“Birthdays not only remind us of our past; they are steps along the road of life to the future”(1).
Celebrate your birth!
Two of my favorite October holidays are my birthday (yes, I know it's not an official holiday) and Halloween. Even at my age, I enjoy birthday cake, presents, and the happy attention given to me by family and friends. I feel sad when people tell me they no longer celebrate their birthdays or say birthdays are not important.
I might have felt differently in Medieval times, since it seems as if birthdays were not as relevant as deaths (2). Medieval people were more prone to honor the anniversary of someone’s end than the anniversary of his/her beginning (3).
I'm just here for the boos!
This talk of death brings me to my other favorite October festivity – Halloween. Trees are shedding their leaves, and the world begins to enter a deep sleep. It’s not quite winter, but the days grow shorter and the nights loom darker. Ancient people celebrated with harvest festivals, bonfires, and donned "costumes to ward off ghosts" (4). Halloween was not an actual word people used during that period. When Christianity appeared, the festivals were replaced with an honoring of dead holy people - saints. The actual feast day was November 1, with the night before called All Hallows Eve. There were many traditions, but one seems to reflect some of our present day Halloween celebrations:
“All Saints Day, 1 November, marked the commencement of winter for many people…young people (especially boys) began to go about dressed up, singing songs, and asking for money or food" (5).
My favorite memories of Halloween are actually as an adult. My one sister and her family would drive to our town. After a mad scramble to get the children's costumes on, we'd walk with the smallest kiddos crunching fallen leaves and passing through the throngs of other trick-o-treaters. One Halloween, my niece had broken her foot. Her mother pulled her along in a wagon. That's determination. With sagging, candy-filled pillow cases, we'd head back home. As the children grew older, they participated in the Halloween parade that fed into a haunted house. The adults waited at home for their "safe" return. After a supper of lasagna or pizza, the kids exchanged candy. Satisfied with their loot, we drove through the cemetery terrified a ghoul would jump out. "Boo!"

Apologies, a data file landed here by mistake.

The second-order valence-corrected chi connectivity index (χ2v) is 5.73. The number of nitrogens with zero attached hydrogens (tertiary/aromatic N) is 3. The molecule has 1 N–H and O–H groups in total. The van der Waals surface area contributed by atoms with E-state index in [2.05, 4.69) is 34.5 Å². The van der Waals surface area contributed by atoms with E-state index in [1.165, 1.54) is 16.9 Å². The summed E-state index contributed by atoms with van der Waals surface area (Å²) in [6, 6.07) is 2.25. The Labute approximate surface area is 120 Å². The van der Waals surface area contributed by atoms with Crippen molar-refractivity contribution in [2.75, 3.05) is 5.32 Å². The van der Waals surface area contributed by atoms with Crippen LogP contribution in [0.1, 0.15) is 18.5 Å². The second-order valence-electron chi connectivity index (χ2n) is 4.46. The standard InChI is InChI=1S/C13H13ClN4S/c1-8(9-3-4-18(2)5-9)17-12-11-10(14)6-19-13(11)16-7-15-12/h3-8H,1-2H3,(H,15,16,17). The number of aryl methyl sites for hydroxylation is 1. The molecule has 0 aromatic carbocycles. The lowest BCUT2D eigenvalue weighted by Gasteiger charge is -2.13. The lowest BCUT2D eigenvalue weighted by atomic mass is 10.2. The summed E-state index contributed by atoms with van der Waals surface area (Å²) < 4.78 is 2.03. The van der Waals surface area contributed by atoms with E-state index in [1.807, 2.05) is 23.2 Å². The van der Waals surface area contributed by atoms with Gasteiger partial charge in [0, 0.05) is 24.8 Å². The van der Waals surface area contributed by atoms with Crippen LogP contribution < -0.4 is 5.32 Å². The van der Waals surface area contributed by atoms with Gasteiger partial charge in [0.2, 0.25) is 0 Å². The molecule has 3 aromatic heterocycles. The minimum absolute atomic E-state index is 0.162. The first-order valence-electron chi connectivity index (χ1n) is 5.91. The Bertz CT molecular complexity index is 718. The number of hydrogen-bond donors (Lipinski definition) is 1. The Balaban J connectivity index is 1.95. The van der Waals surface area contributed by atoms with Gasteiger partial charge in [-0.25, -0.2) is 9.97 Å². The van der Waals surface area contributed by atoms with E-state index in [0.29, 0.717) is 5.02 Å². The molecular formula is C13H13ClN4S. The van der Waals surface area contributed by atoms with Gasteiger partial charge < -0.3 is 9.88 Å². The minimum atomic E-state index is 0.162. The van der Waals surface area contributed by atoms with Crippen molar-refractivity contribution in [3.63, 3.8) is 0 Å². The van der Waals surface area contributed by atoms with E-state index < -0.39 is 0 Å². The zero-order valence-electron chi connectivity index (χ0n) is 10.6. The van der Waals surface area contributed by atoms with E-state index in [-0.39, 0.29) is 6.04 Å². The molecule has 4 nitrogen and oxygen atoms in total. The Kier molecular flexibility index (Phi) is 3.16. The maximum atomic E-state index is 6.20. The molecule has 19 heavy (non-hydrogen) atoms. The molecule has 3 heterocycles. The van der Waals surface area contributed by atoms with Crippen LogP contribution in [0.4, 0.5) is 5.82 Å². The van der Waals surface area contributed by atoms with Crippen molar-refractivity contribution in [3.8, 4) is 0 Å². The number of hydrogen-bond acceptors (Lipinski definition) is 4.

All Saints Day is less hectic but more important as we honor the holy men and women who died before us. It's a great tradition because having role models in our faith can help us on our life's journey. True, we are a bit hung over from candy and pizza, but the celebration points us to a greater reality outside of harvest festivals and parties.
I'm grateful for these traditions passed down through the generations.
Speaking of grateful, next month is Thanksgiving for people living in the United States. Other countries celebrate Thanksgiving, but not necessarily in November. Did Medieval people celebrate some type of Thanksgiving? Maybe we'll explore that topic.
Thank you for spending some time with me.
Thank you, Joan Hay, for your great Zeynip rendition!
(1) Orme, Nicholas. 2001. Medieval Children. New Haven: Yale University Press, pp. 46.
(3)Brittain, C., 2019. Birthdays In The Middle Ages. [online] Life in the Middle Ages. Available at: <http://cdalebrittain.blogspot.com/2019/05/birthdays-in-middle-ages.html> [Accessed 14 October 2020].
(4) History.com. 2020. Halloween 2020. [online] Available at: <https://www.history.com/topics/halloween/history-of-halloween> [Accessed 14 October 2020].
(5) Orme, Nicholas. 2001. Medieval Children. New Haven: Yale University Press, pp. 187.